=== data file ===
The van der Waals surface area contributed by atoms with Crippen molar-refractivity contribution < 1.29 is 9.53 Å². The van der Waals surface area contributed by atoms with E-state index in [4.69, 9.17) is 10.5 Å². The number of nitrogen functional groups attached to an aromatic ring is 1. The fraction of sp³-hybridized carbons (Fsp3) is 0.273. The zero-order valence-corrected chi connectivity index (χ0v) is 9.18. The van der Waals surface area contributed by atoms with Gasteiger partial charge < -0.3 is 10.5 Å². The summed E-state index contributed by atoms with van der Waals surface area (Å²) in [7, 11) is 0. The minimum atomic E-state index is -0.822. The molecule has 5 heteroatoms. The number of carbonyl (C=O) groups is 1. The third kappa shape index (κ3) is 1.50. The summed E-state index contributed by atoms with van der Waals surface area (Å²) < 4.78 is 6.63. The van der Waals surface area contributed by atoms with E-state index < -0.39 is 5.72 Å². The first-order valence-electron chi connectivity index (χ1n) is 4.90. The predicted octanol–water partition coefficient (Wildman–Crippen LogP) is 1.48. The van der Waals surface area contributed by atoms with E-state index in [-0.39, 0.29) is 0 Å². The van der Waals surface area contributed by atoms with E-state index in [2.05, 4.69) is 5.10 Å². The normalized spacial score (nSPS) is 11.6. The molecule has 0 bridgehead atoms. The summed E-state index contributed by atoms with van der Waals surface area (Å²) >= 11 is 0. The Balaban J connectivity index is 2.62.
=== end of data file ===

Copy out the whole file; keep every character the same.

The van der Waals surface area contributed by atoms with Crippen molar-refractivity contribution < 1.29 is 9.53 Å². The van der Waals surface area contributed by atoms with E-state index in [4.69, 9.17) is 10.5 Å². The number of nitrogen functional groups attached to an aromatic ring is 1. The fraction of sp³-hybridized carbons (Fsp3) is 0.273. The zero-order valence-corrected chi connectivity index (χ0v) is 9.18. The van der Waals surface area contributed by atoms with Gasteiger partial charge < -0.3 is 10.5 Å². The summed E-state index contributed by atoms with van der Waals surface area (Å²) in [7, 11) is 0. The minimum atomic E-state index is -0.822. The molecule has 5 heteroatoms. The number of carbonyl (C=O) groups is 1. The third kappa shape index (κ3) is 1.50. The summed E-state index contributed by atoms with van der Waals surface area (Å²) < 4.78 is 6.63. The van der Waals surface area contributed by atoms with E-state index < -0.39 is 5.72 Å². The first-order valence-electron chi connectivity index (χ1n) is 4.90. The predicted octanol–water partition coefficient (Wildman–Crippen LogP) is 1.48. The van der Waals surface area contributed by atoms with E-state index in [-0.39, 0.29) is 0 Å². The van der Waals surface area contributed by atoms with E-state index in [2.05, 4.69) is 5.10 Å². The normalized spacial score (nSPS) is 11.6. The molecule has 0 bridgehead atoms. The summed E-state index contributed by atoms with van der Waals surface area (Å²) >= 11 is 0. The Balaban J connectivity index is 2.62.